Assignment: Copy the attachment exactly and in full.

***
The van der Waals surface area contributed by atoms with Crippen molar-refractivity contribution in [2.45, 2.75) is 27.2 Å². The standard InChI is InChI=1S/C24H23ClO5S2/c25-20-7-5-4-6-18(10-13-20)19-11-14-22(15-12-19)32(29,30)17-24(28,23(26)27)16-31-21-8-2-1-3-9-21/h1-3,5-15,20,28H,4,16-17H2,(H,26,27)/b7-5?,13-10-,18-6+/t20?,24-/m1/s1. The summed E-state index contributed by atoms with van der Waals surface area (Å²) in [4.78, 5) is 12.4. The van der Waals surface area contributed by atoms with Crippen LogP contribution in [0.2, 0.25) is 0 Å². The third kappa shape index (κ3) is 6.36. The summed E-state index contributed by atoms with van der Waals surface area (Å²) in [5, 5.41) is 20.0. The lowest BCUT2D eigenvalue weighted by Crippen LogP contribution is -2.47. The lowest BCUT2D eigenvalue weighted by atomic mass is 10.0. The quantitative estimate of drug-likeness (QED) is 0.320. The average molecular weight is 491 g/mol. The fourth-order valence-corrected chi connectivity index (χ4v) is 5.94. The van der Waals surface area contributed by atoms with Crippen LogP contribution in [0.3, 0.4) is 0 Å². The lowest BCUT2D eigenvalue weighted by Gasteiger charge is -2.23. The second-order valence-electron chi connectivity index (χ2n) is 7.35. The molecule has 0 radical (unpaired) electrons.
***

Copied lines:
The van der Waals surface area contributed by atoms with Crippen molar-refractivity contribution in [2.45, 2.75) is 27.2 Å². The standard InChI is InChI=1S/C24H23ClO5S2/c25-20-7-5-4-6-18(10-13-20)19-11-14-22(15-12-19)32(29,30)17-24(28,23(26)27)16-31-21-8-2-1-3-9-21/h1-3,5-15,20,28H,4,16-17H2,(H,26,27)/b7-5?,13-10-,18-6+/t20?,24-/m1/s1. The summed E-state index contributed by atoms with van der Waals surface area (Å²) in [4.78, 5) is 12.4. The van der Waals surface area contributed by atoms with Crippen LogP contribution in [0.2, 0.25) is 0 Å². The third kappa shape index (κ3) is 6.36. The summed E-state index contributed by atoms with van der Waals surface area (Å²) in [5, 5.41) is 20.0. The lowest BCUT2D eigenvalue weighted by Crippen LogP contribution is -2.47. The lowest BCUT2D eigenvalue weighted by atomic mass is 10.0. The quantitative estimate of drug-likeness (QED) is 0.320. The average molecular weight is 491 g/mol. The fourth-order valence-corrected chi connectivity index (χ4v) is 5.94. The van der Waals surface area contributed by atoms with Crippen LogP contribution in [0.3, 0.4) is 0 Å². The lowest BCUT2D eigenvalue weighted by Gasteiger charge is -2.23. The second-order valence-electron chi connectivity index (χ2n) is 7.35. The molecule has 0 radical (unpaired) electrons.